So from mid-spring (sometimes a little earlier) through basically mid/late fall I will usually see at least one turkey vulture soaring in the sky above Boomer Lake and the surrounding neighborhoods (including ours). On walks at Boomer Lake, I can usually spot one or two soaring on the jet streams high above the lake, and if I’m lucky–I can catch the glimpse of one sitting in the trees.
Turkey vultures have feathers that appear black in the distance, but are actually a very dark brown when viewed up close. Their most distinguishing features are their featherless red heads and pale beaks.
Turkey vultures are found within most of the lower 48 states, and in the summer they can also be spotted within certain areas of Canada.
They be found within some states only during breeding season (such as Oregon, Nevada, Utah, Wyoming, Michigan, and Vermont), and other states year round (such as Virginia, the Carolinas (north and south), Mississippi, and Georgia). There area also some states where they can be either residents or migratory (such as California, Oklahoma, Texas, Ohio, and Indiana).
Within those states you can probably spot them soaring in the skies as they look/smell for their next meal. They prefer open areas (fields, landfills, parks, and so forth) that give them easy landing and taking off access.
I have been lucky to spot them soaring in the skies over the local lake (Boomer Lake) and the surrounding neighborhoods. Occasionally, I will also see one land in the middle of the street if a opossum or other medium-large animal has been hit by a car.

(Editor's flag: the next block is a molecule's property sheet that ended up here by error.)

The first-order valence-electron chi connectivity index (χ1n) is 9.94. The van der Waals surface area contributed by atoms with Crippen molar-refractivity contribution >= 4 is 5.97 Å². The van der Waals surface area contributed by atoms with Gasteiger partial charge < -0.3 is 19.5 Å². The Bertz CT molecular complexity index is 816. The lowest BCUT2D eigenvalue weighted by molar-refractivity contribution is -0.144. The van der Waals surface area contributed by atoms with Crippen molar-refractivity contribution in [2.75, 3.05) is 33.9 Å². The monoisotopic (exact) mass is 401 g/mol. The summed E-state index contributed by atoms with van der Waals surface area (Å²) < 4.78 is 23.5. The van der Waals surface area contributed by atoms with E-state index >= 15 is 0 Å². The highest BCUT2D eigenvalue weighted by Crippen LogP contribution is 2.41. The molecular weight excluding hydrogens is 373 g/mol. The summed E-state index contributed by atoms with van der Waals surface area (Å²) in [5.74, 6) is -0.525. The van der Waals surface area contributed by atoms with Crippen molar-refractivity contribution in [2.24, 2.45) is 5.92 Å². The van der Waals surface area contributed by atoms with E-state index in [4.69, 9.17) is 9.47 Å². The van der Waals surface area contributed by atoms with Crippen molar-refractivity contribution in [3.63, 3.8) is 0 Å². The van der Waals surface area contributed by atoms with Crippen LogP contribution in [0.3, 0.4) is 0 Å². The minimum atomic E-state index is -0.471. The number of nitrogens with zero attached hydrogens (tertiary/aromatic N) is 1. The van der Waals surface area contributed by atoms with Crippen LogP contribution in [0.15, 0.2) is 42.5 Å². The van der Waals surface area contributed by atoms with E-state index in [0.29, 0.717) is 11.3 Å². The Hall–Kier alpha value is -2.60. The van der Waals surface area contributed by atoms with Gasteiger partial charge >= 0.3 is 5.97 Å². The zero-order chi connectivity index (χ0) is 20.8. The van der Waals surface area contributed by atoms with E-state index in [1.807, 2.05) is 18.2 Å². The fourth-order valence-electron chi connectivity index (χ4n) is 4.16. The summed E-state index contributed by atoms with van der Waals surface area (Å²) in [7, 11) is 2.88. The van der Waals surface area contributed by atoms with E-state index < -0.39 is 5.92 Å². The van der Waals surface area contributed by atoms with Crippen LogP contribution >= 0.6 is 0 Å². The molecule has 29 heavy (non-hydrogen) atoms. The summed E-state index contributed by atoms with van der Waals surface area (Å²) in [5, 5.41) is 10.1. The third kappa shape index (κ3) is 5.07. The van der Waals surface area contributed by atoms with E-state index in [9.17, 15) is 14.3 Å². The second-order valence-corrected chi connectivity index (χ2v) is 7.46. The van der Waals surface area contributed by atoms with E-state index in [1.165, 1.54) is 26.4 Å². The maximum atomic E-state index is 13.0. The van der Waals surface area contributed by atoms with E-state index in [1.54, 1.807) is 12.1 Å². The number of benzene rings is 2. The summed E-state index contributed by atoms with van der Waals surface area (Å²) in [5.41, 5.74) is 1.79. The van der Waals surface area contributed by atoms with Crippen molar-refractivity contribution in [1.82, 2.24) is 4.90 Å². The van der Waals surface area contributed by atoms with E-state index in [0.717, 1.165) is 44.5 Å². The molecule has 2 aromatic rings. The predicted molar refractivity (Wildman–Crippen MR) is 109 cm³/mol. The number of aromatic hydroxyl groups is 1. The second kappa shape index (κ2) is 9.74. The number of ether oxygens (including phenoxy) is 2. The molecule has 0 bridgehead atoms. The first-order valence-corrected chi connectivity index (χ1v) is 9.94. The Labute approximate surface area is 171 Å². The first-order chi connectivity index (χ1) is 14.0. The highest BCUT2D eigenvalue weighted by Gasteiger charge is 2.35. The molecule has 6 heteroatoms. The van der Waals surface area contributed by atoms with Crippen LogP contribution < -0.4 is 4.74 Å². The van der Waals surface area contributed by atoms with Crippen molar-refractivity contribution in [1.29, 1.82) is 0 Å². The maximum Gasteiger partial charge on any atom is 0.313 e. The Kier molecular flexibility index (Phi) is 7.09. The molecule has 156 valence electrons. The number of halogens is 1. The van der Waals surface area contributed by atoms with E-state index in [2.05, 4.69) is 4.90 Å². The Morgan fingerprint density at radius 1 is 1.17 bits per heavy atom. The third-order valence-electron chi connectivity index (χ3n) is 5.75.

Turkey vultures eat carrion with their main preference being dead mammals. Though they will also feed on dead reptiles, birds, amphibians, and fish. While they feed on carrion, their beaks are actually weak in terms of being able to rip into the animal. Therefore they may have to wait either several hours for the flesh to soften in order to rip into the carcass, or another animal to tear into it before feeding.
They have a good variety of pathogenic gut flora that help them break down the decaying tissues without contracting any potential disease (such as botulism, anthrax, cholera, or salmonella).
One of the more fascinating tidbits about turkey vultures (apart from the pathogenic bacteria in their gut), is that they don’t actually build ‘normal’ nests. If they come across an abandoned nest of a hawk or heron, they may make use of it–but otherwise they may nest in crevices, caves, on ledges, in thickets or hollow logs. Basically, they try to find areas away from their feeding areas (so places of little human disturbances).
If possible, they will dig a small indention in the ground to ensure that the egg (or eggs) are ‘stable’ and aren’t rolling around–but that is the extent of their ‘nest building’.
My photography goals in terms of the turkey vulture are: getting a picture of one (or several) feeding, getting a picture of a youngster, and possibly a good picture of a group sitting around at the top of dead trees.